The program, run by the Institute for School Partnership (ISP), is working. One of its sustaining benefits is that teachers who complete the program leave with a network of colleagues who help them feel connected and supported in their careers as educators. That sense of community may help schools retain STEM teachers, and it’s already helping students whose teachers have completed Washington University’s masters degree program.

    Phyllis Balcerzak, PhD, is the associate director of ISP. She tracks the professional networks developed by teachers who complete the masters program, and she says that they remain intact for years after graduation. She has also tracked the classroom successes of teachers who’ve completed the degree. After teachers attend the masters program, their students’ test scores show concrete and steady improvement. (source)

    Professional development and peer networks for STEM teachers are key to keeping great teachers in the field. And keeping great teachers in the field is key to the success Missouri’s K-12 students will have in college level STEM classes and beyond.

    Do you enjoy reading about issues like the STEM crisis and how Missourians are helping to address them?

  • What is the STEM Crisis?

    STEM stands for “science, technology, engineering and math”, and research suggests that students who complete STEM degree programs in college are likely to earn more, whether or not they work in a STEM-related field.

    One of the leading STEM universities in the nation is here in Missouri. A 2013 U.S. News & World Report study explored which of its own 2013 Best Colleges-ranked schools distributed the largest portion of bachelor’s degrees (as a percentage of total degrees) in science, technology, engineering and math. The Missouri University of Science & Technology was ranked third in the study; only California Institute of Technology and Colorado School of Mines outranked Missouri S & T.

    This is great for Missouri, right? Well, sort of. The problem is that there’s a lot of research out there showing that American K-12 students — including our students here in the Show-Me State— aren’t arriving to college prepared for university-level math and science classes.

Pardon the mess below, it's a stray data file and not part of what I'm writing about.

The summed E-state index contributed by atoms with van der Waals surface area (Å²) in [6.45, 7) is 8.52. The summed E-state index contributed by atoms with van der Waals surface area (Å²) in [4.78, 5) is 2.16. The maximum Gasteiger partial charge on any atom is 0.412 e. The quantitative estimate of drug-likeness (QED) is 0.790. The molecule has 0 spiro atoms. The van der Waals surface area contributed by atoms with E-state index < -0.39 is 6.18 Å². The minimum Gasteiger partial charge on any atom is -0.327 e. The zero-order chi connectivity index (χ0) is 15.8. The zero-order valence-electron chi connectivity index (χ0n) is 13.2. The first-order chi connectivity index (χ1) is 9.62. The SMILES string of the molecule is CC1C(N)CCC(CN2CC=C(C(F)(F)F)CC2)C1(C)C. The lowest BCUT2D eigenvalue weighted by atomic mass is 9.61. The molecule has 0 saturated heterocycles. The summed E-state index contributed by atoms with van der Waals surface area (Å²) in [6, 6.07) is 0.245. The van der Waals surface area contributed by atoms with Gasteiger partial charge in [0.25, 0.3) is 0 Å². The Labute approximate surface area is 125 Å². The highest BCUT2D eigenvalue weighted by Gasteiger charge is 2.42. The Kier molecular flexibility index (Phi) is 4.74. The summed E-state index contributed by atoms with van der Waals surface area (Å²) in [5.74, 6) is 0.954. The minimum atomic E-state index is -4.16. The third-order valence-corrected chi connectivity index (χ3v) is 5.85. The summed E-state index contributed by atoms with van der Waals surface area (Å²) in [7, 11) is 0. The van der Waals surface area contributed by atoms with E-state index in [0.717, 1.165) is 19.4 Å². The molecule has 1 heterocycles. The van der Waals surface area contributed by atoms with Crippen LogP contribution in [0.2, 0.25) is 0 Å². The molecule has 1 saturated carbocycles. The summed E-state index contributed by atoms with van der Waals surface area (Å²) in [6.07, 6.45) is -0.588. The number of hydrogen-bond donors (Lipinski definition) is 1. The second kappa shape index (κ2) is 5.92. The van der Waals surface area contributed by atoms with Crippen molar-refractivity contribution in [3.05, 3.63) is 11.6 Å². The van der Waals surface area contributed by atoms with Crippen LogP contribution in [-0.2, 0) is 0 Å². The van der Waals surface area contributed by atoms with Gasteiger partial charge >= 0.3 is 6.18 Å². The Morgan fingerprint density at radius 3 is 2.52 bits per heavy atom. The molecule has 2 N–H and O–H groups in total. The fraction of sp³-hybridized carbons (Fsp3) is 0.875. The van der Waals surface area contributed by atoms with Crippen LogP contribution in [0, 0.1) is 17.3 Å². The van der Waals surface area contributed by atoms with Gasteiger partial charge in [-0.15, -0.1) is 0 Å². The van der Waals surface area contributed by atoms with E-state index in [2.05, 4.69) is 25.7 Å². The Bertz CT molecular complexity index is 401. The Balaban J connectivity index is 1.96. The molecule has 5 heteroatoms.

According to the Missouri Mathematics and Science Coalition, “Science, Technology, Engineering and Mathematics (STEM) plays a significant part in our [Missouri’s] ability to effectively compete in this new age. This is why investing in STEM education at all levels from early childhood to postsecondary education, specifically targeting advancement in student engagement and preparedness is paramount for having a high-skilled workforce ready to compete and thrive in the 21st century global economy.”

    And the National Math + Science Initiative (NMSI) has devoted an entire webpage to sharing information about the STEM Crisis and why it’s imperative for the nation, and for our students, that they receive quality STEM education in schools. Timothy Huneycutt, a representative of NMSI says, “The STEM crisis is a very real issue, and it is of paramount importance that we solve it.” (Source)

    If you’re like many parents, you hope that your child is successful in school and in life. Your son’s or daughter’s foundational learning in STEM studies are incredibly important, especially if he or she might someday want to pursue a STEM-related college degree or career path.

    For more information on STEM education, continue to visit us on the Missouri Parent Blog, or consider signing up for Missouri Parent email updates at the top of this page. You can also like us on Facebook or follow us on Twitter.

3550 Amazonas Drive, Jefferson City, MO 65109. 573-638-4825